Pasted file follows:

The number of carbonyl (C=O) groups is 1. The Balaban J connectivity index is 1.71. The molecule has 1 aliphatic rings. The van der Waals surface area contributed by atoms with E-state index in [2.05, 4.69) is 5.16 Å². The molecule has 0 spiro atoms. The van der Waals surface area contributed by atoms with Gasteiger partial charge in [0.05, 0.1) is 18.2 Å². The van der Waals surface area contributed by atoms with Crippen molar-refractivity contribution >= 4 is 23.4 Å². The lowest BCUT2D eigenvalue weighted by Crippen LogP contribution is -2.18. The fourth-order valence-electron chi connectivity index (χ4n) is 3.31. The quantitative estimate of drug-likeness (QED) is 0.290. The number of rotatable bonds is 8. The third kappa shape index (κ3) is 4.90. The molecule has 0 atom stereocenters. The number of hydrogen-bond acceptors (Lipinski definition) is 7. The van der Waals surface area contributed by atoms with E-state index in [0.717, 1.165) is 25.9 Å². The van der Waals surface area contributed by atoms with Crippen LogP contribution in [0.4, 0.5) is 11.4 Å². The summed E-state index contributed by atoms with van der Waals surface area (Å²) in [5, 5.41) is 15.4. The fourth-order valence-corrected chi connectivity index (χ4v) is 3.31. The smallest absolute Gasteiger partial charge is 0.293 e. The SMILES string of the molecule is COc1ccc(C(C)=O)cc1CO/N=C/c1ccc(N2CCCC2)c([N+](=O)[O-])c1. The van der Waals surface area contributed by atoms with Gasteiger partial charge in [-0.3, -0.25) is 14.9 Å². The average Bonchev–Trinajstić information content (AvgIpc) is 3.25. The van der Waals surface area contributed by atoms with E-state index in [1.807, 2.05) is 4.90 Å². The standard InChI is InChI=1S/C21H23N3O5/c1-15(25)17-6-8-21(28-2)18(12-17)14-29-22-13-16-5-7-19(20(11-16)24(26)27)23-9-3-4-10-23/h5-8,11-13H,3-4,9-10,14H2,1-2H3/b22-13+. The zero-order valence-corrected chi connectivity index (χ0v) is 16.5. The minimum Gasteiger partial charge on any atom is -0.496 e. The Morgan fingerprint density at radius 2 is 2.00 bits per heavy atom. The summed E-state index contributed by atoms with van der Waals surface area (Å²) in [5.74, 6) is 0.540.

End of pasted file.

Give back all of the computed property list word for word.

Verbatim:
The number of carbonyl (C=O) groups is 1. The Balaban J connectivity index is 1.71. The molecule has 1 aliphatic rings. The van der Waals surface area contributed by atoms with E-state index in [2.05, 4.69) is 5.16 Å². The molecule has 0 spiro atoms. The van der Waals surface area contributed by atoms with Gasteiger partial charge in [0.05, 0.1) is 18.2 Å². The van der Waals surface area contributed by atoms with Crippen molar-refractivity contribution >= 4 is 23.4 Å². The lowest BCUT2D eigenvalue weighted by Crippen LogP contribution is -2.18. The fourth-order valence-electron chi connectivity index (χ4n) is 3.31. The quantitative estimate of drug-likeness (QED) is 0.290. The number of rotatable bonds is 8. The third kappa shape index (κ3) is 4.90. The molecule has 0 atom stereocenters. The number of hydrogen-bond acceptors (Lipinski definition) is 7. The van der Waals surface area contributed by atoms with E-state index in [0.717, 1.165) is 25.9 Å². The van der Waals surface area contributed by atoms with Crippen LogP contribution in [0.4, 0.5) is 11.4 Å². The summed E-state index contributed by atoms with van der Waals surface area (Å²) in [5, 5.41) is 15.4. The fourth-order valence-corrected chi connectivity index (χ4v) is 3.31. The smallest absolute Gasteiger partial charge is 0.293 e. The SMILES string of the molecule is COc1ccc(C(C)=O)cc1CO/N=C/c1ccc(N2CCCC2)c([N+](=O)[O-])c1. The van der Waals surface area contributed by atoms with Gasteiger partial charge in [-0.3, -0.25) is 14.9 Å². The average Bonchev–Trinajstić information content (AvgIpc) is 3.25. The van der Waals surface area contributed by atoms with E-state index in [1.807, 2.05) is 4.90 Å². The standard InChI is InChI=1S/C21H23N3O5/c1-15(25)17-6-8-21(28-2)18(12-17)14-29-22-13-16-5-7-19(20(11-16)24(26)27)23-9-3-4-10-23/h5-8,11-13H,3-4,9-10,14H2,1-2H3/b22-13+. The zero-order valence-corrected chi connectivity index (χ0v) is 16.5. The minimum Gasteiger partial charge on any atom is -0.496 e. The Morgan fingerprint density at radius 2 is 2.00 bits per heavy atom. The summed E-state index contributed by atoms with van der Waals surface area (Å²) in [5.74, 6) is 0.540.